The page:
What I Don’t Know, Part 10: Repository Research Plan

Eventually we all have to leave the comforts of home and do some research in a repository whether it be a courthouse, library, archive, or cemetery. There are many things you can and should do from home before you go to be prepared. I will first scour the Family History Library’s catalog to see what can be ordered in to a local family history center for viewing.

For Hardin County, Illinois the catalog looks like this:

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Depending on what is available under each of those topics, I will order in at least the films containing the indexes for such things as deeds, wills, probate and vital records especially if I am planning a research trip to Salt Lake City in the near future.

Also, I will examine online information regarding local libraries, courthouses, archives and cemeteries for information on hours of operation, any costs involved, parking issues, copy fees, restricted items, and so on. There is nothing more frustrating than arriving at a small library only to discover they are closed on Wednesdays, the day you had set aside for a visit. I also visit their online catalogs and know exactly what I want to look at before I arrive.

If I can’t make a research trip in person, I will examine the online information for ordering procedures for courthouses and libraries, local volunteers or genealogists for hire, and local societies who offer look-ups. The Rosiclare Memorial Public Library has a list of genealogical resources available and an email for questions.

2014-03-31 11.06.14 pmCreate your research plan before you leave home. Do as much as possible before you even get dressed and you will have a more successful, productive and efficient research trip!

What I Don’t Know, Part 9: Other Online Sources Searched

After all of the “main” record types I mentioned in previous posts, I also looked at my favorite newspaper websites such as GenealogyBank, Newspapers.com, and Chronicling America. I did not find anything relevant in the time I had allotted to work on this project.

Another favorite online database is FindAGrave.com. This is a collection of tombstone photographs and cemetery listings. I did find several relevant entries for Dimick and Scroggins family members:

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There are several entries, including Sarah Scroggin(s) and Franklin Dimick in “Dimick Cemetery.” However, there are no photographs for either of them. Further research indicates that there are no tombstones or they are quite weathered and that this is a cemetery on private property, at one time being owned by the Dimick family. It is located near the town of Rosiclare, Illinois.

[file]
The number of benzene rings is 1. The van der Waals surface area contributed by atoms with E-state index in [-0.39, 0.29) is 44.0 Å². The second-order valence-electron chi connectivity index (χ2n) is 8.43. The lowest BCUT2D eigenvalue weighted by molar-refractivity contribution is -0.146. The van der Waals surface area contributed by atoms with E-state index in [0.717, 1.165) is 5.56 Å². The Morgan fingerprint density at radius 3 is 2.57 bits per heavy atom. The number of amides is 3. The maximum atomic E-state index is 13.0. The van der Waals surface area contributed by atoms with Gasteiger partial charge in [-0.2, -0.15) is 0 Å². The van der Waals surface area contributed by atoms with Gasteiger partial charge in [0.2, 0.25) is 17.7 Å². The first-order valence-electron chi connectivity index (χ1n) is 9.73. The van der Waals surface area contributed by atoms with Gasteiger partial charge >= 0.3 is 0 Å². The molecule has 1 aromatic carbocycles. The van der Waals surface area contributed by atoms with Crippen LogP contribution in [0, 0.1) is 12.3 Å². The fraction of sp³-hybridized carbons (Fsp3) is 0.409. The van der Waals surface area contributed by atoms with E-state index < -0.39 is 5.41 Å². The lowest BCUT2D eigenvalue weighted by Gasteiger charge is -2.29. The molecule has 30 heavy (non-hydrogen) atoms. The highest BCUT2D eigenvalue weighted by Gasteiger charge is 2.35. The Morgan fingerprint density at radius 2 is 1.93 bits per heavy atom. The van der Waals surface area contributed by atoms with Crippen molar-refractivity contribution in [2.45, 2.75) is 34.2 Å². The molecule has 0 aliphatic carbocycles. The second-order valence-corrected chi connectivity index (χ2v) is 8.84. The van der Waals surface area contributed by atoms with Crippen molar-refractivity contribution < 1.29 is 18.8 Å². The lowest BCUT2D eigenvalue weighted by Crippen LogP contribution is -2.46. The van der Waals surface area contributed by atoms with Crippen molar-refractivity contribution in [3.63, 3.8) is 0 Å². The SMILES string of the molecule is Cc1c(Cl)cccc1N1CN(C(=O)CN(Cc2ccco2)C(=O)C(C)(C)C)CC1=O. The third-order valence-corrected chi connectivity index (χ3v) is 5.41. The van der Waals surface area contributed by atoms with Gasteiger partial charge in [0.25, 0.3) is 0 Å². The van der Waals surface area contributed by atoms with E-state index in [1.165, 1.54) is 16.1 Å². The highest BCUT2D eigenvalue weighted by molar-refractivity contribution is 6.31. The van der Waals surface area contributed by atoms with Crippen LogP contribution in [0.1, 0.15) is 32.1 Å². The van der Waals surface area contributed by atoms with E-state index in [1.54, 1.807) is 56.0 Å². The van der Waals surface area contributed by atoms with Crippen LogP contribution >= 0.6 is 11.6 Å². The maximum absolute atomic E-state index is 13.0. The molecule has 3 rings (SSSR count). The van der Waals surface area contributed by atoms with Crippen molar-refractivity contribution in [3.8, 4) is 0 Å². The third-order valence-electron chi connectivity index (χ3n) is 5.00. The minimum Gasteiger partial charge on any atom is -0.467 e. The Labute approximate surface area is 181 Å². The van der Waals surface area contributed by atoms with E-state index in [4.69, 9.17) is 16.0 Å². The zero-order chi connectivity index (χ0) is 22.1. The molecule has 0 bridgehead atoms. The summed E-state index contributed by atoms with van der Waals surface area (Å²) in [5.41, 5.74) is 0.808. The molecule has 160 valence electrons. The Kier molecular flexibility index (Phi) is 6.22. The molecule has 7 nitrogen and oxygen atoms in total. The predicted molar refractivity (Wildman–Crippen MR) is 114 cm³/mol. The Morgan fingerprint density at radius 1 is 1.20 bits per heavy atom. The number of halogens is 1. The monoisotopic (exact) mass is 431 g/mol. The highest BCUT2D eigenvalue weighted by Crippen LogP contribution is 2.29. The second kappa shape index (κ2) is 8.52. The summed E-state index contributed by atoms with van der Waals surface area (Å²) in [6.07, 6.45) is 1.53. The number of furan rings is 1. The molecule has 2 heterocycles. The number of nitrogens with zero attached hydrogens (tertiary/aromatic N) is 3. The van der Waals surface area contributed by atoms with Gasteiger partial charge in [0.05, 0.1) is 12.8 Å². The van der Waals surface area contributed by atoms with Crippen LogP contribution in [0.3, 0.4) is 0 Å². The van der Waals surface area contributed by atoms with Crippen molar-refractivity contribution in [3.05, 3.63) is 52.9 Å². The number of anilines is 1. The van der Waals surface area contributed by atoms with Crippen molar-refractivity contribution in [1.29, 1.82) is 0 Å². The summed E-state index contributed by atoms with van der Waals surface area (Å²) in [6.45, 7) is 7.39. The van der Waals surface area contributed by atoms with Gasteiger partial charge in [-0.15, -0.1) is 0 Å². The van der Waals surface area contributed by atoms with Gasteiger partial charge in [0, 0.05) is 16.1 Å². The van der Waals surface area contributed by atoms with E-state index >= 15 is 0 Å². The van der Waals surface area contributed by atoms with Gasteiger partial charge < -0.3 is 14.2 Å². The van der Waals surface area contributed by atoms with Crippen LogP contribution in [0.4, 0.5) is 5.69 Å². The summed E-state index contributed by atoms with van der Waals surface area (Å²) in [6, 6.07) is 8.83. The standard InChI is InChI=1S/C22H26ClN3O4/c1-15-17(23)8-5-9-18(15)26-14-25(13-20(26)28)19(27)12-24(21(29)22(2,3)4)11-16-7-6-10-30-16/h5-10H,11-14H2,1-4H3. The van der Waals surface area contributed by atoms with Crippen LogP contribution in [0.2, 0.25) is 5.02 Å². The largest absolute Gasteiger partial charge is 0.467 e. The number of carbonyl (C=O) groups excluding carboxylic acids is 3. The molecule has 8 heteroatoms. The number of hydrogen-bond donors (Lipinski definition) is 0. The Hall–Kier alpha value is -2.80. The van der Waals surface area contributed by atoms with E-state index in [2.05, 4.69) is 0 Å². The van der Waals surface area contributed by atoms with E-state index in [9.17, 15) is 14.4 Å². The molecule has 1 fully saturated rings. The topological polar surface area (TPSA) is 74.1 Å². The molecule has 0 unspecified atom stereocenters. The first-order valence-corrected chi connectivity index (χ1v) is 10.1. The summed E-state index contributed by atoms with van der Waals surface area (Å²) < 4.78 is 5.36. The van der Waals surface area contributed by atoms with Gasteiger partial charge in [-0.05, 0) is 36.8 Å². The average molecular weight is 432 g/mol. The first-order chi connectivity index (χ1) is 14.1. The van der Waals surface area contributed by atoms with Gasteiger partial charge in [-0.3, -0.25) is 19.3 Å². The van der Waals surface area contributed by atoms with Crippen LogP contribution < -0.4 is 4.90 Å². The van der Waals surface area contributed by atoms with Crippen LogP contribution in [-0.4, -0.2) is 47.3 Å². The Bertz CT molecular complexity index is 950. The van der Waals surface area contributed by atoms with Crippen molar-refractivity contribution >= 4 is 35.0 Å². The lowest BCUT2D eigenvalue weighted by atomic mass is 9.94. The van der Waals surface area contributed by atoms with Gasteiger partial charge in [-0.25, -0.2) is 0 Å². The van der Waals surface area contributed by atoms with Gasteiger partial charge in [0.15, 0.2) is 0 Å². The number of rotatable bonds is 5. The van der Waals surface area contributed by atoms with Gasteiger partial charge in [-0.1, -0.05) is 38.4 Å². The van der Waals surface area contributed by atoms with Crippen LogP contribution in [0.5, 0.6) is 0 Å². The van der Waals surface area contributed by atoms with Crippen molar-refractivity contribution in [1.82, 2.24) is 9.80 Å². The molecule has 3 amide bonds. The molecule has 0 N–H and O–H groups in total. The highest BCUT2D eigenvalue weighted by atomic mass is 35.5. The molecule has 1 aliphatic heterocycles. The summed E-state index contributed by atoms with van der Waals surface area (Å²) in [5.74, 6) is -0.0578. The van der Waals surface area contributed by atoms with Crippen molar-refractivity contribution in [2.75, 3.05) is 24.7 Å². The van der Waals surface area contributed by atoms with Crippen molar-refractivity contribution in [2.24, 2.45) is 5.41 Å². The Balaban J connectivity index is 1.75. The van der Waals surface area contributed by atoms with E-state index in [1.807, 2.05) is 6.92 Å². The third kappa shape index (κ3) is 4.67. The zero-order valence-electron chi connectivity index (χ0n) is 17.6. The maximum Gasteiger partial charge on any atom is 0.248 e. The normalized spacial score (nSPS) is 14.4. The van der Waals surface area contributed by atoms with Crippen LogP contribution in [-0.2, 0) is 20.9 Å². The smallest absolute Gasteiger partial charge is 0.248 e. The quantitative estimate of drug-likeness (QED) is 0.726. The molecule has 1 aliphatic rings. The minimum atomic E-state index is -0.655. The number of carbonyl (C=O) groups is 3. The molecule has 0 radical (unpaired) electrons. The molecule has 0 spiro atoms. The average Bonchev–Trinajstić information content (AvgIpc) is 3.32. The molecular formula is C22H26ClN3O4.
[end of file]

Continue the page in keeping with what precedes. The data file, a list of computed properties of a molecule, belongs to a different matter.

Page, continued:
So, EVERYTHING is NOT on the Internet. At some point we have to put on clothes other than jammies and slippers and go to some repositories to further our research. However, there are still things you can do from home before you step outside and blink at the sun, that will be covered in the next post.

What I Don’t Know, Part 8: Military Records

It is always wise when working in the early to mid 1800s to check military records, either for War of 1812 or Civil War soldiers. There are growing collections coming online all the time for these 2 groups of soldiers’ records. The first place I look to determine if a person I’m researching was involved in the Civil War is the National Parks Service’s Soldiers and Sailors Database. This is an index to all who served in the Civil War on either side of the conflict. A quick search for Dimick and Scroggins provided the following 2 results:

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There was a soldier named Sanders Scroggins from Illinois.

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There was no soldier named Franklin Dimick (Sarah’s brother).

This told me that Sanders Scroggins enlisted during the Civil War. Sarah (his wife) had a brother named Franklin Dimick. No entry was found for him. Once I determined Sanders had enlisted, I began searching for more information about his service. One great online repository for military records is Fold3.com. There I found a copy of a Widow’s Pension from his widow (and third wife) Josephine Scroggins.

 

2014-03-31 09.59.49 pmFurther searching (at Internet Archive) revealed a copy of the Adjutant General’s report:

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It appears that Sanders only served for about a month from August to September 1864. The AG report also gives some description of what the company was doing during that time:

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Franklin Dimick was not to be left out, however. Searching at Fold3.com revealed that he performed an important role in his town:

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Franklin Dimick was a Justice of the Peace in Hardin County! (This information leads to an interesting find that I will share in a future post.)